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Verify U.S. Federal Government Social Media Accounts

August 24, 2012 in Craft, Resources

There are thousands of social media accounts claiming to be associated with the federal government, but how do you know which are real? It’s relatively easy to set up a Twitter account or Facebook profile claiming government connections that aren’t real.

Officials at the General Services Administration want to to aid citizens with a new tool to allow them to find out if a given account is legit.

Available on HowTo.gov, GSA’s Social Media Registry supports more than 20 of the most common social media platforms. Its main purpose is three-fold:

The public will be able to verify that a social media account is run by the government, or spot a fake.

The registry will help manage all these accounts governmentwide by offering application programming interfaces that allow agencies to get data about their agencies.

Finally, the registry serves as a one-stop shop that eliminates the need for different solutions for each agency.

The database is build in Ruby on Rails — an open-source web framework — and officials said the code that powers the registry is open source and available on GitHub. Officials said they teamed with industry partners such as Sunlight Labs, Code for America and Expert Labs to make the registry open and sharable…

Only accounts of official U.S. government agencies, organizations or programs will be tracked by the registry. Government employees will be able to register accounts managed by federal agencies, elected officials, members of the president’s cabinet and heads of agencies. No personal, employee or other types of social media accounts will be included.” Source: Federal Computer Week

Politifact’s Truth-O-Meter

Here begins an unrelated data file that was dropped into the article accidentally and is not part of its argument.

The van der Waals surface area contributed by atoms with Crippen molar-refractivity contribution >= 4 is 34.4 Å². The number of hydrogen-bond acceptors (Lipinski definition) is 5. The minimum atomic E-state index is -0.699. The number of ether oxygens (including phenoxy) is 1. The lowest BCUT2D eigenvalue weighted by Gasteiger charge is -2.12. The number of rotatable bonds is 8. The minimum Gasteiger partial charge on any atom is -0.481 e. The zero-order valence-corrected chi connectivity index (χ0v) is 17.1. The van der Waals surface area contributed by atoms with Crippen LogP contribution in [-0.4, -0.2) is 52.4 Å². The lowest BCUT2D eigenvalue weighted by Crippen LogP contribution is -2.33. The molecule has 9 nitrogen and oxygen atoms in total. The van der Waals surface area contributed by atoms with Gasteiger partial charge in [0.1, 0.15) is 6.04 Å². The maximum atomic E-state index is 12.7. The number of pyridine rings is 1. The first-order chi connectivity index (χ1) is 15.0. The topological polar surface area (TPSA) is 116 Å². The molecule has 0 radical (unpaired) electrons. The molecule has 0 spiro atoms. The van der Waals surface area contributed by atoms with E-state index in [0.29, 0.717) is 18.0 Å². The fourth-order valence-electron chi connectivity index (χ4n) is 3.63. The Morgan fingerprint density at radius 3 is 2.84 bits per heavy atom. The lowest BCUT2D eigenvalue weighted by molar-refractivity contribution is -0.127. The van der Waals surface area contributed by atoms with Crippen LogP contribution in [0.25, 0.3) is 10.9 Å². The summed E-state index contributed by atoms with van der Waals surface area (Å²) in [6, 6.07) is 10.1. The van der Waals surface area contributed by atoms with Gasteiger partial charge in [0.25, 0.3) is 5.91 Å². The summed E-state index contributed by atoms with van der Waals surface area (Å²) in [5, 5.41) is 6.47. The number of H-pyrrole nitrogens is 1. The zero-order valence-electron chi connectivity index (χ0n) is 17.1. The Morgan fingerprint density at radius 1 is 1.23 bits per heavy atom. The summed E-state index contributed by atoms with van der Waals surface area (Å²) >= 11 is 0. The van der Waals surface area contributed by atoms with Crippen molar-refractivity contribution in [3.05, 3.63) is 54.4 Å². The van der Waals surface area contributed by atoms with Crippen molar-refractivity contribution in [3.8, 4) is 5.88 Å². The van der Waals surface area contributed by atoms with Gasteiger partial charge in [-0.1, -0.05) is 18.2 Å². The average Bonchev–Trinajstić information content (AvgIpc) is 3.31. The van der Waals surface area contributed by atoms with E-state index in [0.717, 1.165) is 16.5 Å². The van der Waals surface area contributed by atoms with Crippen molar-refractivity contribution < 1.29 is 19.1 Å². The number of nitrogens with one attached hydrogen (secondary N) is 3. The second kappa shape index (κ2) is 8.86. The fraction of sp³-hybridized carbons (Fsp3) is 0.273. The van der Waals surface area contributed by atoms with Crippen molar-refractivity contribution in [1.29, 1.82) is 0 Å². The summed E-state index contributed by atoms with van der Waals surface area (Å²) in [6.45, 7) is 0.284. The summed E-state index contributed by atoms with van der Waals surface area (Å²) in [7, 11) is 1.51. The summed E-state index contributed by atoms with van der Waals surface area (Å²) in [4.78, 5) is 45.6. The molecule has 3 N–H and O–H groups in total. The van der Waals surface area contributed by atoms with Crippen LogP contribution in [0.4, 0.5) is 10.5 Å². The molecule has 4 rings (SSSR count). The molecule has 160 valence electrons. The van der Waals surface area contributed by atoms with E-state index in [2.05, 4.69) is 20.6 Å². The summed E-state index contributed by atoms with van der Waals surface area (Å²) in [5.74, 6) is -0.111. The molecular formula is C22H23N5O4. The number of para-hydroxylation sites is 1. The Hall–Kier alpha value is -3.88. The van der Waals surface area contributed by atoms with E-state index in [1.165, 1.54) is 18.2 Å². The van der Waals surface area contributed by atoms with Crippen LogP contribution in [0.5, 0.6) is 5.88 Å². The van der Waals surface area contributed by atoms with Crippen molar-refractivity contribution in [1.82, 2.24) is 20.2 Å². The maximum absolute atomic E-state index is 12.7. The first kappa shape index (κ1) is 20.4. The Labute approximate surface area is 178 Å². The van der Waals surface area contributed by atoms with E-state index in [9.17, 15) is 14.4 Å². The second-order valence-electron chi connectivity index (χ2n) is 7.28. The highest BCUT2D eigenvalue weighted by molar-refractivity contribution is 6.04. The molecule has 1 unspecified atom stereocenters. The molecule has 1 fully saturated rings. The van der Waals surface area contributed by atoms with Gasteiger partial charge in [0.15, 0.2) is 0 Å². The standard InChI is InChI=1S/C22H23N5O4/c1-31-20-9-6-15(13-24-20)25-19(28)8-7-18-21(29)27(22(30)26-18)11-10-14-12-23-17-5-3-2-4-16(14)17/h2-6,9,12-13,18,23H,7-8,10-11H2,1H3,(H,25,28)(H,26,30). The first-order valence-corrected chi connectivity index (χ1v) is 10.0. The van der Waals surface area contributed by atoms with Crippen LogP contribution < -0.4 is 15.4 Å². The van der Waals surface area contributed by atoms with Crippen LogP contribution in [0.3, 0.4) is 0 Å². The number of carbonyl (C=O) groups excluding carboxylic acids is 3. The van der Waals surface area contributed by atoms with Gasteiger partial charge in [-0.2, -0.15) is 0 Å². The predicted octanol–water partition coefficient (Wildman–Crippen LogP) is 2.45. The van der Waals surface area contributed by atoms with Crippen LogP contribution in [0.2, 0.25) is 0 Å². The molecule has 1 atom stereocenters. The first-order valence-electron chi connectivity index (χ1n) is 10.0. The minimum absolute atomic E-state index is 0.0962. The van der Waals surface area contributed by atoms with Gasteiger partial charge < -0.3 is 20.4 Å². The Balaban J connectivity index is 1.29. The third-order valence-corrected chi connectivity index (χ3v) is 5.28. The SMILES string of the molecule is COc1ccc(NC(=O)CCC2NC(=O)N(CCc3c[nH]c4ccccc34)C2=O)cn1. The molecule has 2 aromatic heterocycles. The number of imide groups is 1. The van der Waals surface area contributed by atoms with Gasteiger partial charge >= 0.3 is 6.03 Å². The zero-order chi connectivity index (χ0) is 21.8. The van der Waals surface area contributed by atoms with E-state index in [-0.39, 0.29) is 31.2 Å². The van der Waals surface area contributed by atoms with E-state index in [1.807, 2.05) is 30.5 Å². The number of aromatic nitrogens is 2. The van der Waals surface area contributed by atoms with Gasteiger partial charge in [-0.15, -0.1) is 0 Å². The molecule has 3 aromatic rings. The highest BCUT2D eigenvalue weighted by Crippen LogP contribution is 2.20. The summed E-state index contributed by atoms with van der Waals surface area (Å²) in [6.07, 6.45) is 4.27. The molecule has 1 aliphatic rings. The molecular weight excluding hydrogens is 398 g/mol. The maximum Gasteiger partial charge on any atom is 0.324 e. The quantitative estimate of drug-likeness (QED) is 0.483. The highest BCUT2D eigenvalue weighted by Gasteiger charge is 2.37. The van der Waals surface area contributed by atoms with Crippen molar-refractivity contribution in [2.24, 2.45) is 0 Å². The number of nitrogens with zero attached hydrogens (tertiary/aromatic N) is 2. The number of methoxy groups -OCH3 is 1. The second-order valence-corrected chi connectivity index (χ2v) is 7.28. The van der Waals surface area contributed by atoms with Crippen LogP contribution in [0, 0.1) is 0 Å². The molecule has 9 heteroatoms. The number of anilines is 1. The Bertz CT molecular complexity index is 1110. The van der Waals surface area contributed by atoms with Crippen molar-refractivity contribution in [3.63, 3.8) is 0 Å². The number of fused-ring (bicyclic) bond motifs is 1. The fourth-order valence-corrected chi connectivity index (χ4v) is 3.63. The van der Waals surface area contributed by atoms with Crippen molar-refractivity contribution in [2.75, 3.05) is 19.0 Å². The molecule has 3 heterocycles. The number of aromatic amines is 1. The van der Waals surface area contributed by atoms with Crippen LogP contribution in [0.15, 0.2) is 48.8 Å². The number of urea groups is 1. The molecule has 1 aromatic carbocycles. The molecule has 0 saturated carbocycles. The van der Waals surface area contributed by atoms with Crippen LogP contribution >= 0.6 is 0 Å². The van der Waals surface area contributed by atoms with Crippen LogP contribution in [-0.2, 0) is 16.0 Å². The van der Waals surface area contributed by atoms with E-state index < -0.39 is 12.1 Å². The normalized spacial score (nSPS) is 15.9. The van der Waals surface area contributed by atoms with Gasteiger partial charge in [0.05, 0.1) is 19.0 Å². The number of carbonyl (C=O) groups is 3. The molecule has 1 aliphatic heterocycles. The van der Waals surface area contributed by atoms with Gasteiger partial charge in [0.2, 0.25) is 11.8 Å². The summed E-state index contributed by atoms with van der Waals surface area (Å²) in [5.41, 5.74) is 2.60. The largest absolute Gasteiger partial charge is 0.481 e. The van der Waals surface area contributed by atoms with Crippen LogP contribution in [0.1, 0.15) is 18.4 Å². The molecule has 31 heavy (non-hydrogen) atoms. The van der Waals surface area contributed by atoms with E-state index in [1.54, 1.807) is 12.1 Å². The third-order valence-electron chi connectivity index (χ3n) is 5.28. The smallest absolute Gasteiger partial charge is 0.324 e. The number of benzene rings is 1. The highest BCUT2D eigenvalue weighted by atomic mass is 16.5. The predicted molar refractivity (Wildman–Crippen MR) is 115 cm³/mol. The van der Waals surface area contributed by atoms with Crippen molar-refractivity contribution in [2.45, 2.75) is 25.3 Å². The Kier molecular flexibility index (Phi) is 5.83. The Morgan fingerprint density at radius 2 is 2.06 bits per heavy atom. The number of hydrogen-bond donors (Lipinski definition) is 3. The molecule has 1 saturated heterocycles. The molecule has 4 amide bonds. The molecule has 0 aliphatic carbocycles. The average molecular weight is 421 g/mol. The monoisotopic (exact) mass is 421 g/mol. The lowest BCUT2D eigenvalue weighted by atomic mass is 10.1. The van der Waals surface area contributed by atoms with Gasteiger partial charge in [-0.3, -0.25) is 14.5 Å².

August 24, 2012 in Craft, Resources

PolitiFact is a project of the Tampa Bay Times and its partners to help you find the truth in politics.

Every day, reporters and researchers from PolitiFact and its partner news organization examine statements by members of Congress, state legislators, governors, mayors, the president, cabinet secretaries, lobbyists, people who testify before Congress and anyone else who speaks up in American politics. We research their statements and then rate the accuracy on our Truth-O-Meter – True, Mostly True, Half True, Mostly False and False. The most ridiculous falsehoods get our lowest rating, Pants on Fire…

How the Truth-O-Meter works

The heart of PolitiFact is the Truth-O-Meter, which we use to rate factual claims.

The Truth-O-Meter is based on the concept that – especially in politics – truth is not black and white.
PolitiFact writers and editors spend considerable time researching and deliberating on our rulings. We always try to get the original statement in its full context rather than an edited form that appeared in news stories. We then divide the statement into individual claims that we check separately.

When possible, we go to original sources to verify the claims. We look for original government reports rather than news stories. We interview impartial experts.” Source: PolitiFact

You can now embed part of PolitiFact into your website. Our widgets will put the latest Truth-O-Meter and Obameter rulings on your page. They flex to fit just about any width hole you want them in. Best of all, they update dynamically, so they always contain the latest rulings.” Source: PolitiFact